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Europe Mars Bulletins

24 February 2014

MARS Bulletin Vol. 22 No. 2 (2014) (Crop monitoring in Europe)MARS Bulletin Vol. 22 No. 2 (2014) (Crop monitoring in Europe)

Supplied by: MARS BULLETIN – EC - JRC

Exceptional mild winter and very wet in western Europe

Between January and February, persistent and heavy rains occurred in several regions of western Europe. In northern Italy and major parts of the British Isles, the period under review (1 January – 17 February) was the wettest on our records (since 1975), with repeated periods of continuous rainfall. Some agricultural areas were flooded and many others were waterlogged. Similar conditions occurred - to a lesser extent - in some regions in southern and western France. The Iberian Peninsula was also subjected to high rainfall, especially the first half of February.

The impacts of the flooding and waterlogged conditions on crop and pasture production are difficult to judge at this time. Normally, during winter time, pastures and crops can withstand prolonged periods of waterlogged or ponded conditions, but this year’s rains are exceptional and temperature conditions are unusually mild in many of the affected areas. This implies that soil oxygen is relatively rapidly consumed by roots and microbial activity leading to root asphyxia. Depending on local conditions, the effects can vary from a slight impact on growth which can be compensated once conditions improve, to total crop loss and areas that have to be completely re-sown. Moreover, excessive rain implies nutrient losses, and affected areas could be more susceptible to disease outbreaks. The situation appears to be more serious in several areas of northern and central Italy, for which a relatively large share of arable land has been subject to prolonged rains combined with very mild temperatures.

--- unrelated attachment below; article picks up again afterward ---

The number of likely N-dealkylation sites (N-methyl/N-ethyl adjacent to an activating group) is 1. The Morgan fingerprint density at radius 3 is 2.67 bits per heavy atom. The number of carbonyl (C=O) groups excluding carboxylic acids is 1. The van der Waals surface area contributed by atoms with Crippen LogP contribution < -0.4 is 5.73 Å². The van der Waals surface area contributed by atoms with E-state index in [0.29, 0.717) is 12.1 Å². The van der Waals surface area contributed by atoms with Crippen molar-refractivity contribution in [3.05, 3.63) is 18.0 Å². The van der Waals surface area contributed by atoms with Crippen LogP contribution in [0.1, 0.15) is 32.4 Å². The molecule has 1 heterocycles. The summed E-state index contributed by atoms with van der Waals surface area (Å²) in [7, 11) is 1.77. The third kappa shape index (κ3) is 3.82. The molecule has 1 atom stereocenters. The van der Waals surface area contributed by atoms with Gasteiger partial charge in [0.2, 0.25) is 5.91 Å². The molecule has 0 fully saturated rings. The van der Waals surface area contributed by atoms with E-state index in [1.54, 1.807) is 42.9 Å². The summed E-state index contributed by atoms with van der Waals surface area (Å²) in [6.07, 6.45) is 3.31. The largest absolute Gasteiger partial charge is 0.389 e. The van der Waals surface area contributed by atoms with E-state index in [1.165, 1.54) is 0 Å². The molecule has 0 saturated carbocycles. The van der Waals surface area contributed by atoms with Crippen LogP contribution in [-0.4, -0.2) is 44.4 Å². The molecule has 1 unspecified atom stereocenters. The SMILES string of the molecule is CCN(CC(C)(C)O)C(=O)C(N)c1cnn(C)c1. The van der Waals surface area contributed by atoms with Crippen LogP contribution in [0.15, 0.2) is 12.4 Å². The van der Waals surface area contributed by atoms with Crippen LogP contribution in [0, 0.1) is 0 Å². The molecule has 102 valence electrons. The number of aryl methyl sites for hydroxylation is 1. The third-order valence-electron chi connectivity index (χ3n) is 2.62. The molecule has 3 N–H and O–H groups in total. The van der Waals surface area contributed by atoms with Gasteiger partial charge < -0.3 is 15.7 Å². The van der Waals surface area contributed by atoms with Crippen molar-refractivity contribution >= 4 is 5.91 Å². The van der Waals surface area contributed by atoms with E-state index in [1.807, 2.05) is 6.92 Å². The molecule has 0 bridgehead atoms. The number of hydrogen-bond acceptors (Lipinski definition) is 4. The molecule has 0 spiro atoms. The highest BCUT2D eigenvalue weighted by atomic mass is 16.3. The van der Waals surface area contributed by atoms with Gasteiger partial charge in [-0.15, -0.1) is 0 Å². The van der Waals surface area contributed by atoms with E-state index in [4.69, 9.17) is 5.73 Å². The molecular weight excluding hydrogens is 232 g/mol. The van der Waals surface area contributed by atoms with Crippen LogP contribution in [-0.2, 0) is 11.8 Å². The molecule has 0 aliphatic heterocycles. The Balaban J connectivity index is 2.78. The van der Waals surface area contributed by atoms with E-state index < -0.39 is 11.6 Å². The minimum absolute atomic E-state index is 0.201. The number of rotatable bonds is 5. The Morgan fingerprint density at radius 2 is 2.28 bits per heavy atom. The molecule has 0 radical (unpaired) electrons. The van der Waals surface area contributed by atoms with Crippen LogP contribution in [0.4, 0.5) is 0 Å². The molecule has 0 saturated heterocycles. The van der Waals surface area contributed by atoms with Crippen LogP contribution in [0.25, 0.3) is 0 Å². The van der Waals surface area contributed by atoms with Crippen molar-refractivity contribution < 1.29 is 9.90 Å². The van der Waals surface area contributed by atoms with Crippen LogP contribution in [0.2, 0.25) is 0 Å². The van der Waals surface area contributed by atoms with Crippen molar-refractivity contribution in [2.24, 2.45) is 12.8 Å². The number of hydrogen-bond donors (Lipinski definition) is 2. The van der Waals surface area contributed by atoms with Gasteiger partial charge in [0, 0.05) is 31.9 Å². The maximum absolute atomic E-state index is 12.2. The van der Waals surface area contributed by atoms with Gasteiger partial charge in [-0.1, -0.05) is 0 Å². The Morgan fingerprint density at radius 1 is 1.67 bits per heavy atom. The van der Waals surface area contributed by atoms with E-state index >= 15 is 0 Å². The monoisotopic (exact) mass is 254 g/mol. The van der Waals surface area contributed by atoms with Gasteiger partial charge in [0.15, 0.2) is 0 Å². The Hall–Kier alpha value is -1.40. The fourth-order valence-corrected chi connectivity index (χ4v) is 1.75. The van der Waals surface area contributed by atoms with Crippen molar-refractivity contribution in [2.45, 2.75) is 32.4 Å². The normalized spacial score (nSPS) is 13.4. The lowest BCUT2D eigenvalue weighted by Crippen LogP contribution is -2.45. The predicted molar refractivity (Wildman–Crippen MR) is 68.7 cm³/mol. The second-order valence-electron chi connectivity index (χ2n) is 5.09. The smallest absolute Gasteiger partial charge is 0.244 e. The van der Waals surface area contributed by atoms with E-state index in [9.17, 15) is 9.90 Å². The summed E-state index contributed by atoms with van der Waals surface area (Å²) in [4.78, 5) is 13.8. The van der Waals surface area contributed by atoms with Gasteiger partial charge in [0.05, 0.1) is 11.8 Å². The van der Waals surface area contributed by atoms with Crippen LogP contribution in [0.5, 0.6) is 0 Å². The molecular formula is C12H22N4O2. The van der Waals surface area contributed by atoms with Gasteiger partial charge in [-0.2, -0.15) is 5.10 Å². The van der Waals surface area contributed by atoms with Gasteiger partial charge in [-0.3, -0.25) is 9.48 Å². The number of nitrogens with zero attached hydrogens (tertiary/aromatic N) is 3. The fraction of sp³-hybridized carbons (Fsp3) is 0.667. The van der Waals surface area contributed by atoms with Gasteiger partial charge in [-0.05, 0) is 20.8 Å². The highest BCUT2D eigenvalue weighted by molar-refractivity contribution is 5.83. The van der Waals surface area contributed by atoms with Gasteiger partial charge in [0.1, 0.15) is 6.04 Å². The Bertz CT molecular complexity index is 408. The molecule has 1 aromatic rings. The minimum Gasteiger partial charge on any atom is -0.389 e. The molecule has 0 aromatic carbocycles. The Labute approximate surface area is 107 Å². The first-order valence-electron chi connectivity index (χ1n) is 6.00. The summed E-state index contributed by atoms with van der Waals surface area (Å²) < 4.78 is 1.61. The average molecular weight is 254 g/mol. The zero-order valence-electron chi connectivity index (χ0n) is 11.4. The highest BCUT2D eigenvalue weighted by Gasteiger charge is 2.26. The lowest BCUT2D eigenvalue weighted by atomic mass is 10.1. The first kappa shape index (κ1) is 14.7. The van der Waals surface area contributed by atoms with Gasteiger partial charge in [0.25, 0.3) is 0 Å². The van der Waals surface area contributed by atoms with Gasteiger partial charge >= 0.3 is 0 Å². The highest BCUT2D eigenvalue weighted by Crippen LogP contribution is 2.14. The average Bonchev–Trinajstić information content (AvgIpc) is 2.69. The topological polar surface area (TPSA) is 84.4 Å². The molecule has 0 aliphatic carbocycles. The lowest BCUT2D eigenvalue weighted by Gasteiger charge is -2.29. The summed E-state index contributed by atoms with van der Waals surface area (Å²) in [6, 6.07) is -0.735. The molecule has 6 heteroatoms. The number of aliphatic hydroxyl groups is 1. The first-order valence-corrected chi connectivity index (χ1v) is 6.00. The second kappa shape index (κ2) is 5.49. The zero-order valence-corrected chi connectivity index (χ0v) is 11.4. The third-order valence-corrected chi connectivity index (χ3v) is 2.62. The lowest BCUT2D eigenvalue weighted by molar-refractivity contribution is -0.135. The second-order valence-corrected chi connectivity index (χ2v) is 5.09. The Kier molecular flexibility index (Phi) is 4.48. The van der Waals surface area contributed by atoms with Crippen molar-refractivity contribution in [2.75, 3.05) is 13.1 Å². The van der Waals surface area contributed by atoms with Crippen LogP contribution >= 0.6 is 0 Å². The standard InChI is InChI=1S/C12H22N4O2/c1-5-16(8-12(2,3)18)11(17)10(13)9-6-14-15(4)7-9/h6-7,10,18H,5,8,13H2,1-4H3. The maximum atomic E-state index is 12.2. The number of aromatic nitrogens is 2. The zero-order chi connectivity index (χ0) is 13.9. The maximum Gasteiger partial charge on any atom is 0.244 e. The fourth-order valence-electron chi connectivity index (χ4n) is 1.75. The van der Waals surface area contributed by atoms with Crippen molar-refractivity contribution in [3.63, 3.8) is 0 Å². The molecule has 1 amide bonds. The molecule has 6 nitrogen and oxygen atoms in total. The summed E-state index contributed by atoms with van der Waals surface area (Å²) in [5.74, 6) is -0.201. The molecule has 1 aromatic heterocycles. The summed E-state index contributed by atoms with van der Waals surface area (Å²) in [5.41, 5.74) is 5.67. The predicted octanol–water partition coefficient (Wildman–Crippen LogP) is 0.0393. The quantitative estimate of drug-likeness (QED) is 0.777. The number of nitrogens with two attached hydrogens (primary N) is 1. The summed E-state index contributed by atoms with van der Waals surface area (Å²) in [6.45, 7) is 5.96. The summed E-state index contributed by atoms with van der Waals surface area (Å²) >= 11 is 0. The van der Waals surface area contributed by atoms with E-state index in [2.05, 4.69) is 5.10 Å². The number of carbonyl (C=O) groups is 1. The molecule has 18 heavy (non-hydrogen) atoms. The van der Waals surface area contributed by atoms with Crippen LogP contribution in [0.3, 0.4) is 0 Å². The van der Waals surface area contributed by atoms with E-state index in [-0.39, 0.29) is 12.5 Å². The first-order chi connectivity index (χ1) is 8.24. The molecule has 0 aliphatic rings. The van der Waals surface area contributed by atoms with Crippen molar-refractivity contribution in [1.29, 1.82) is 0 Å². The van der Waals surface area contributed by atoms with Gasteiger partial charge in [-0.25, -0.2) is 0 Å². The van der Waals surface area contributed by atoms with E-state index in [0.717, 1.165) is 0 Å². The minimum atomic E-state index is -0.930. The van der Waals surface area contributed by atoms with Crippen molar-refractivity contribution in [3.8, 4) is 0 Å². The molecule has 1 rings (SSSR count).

In the UK and Ireland, grassland areas are relatively more affected than croplands, and temperature conditions have been somewhat colder (albeit still unusually mild for these regions). At the national level the impacts on production are expected to be limited. In France, the negative impact of the rains is expected to be more localised. In the Iberian Peninsula, the excessive rains in the north-western areas may have hampered pasture development, whereas the effects on crops and restored water reservoirs are predominantly beneficial in the southern regions.

February 2014


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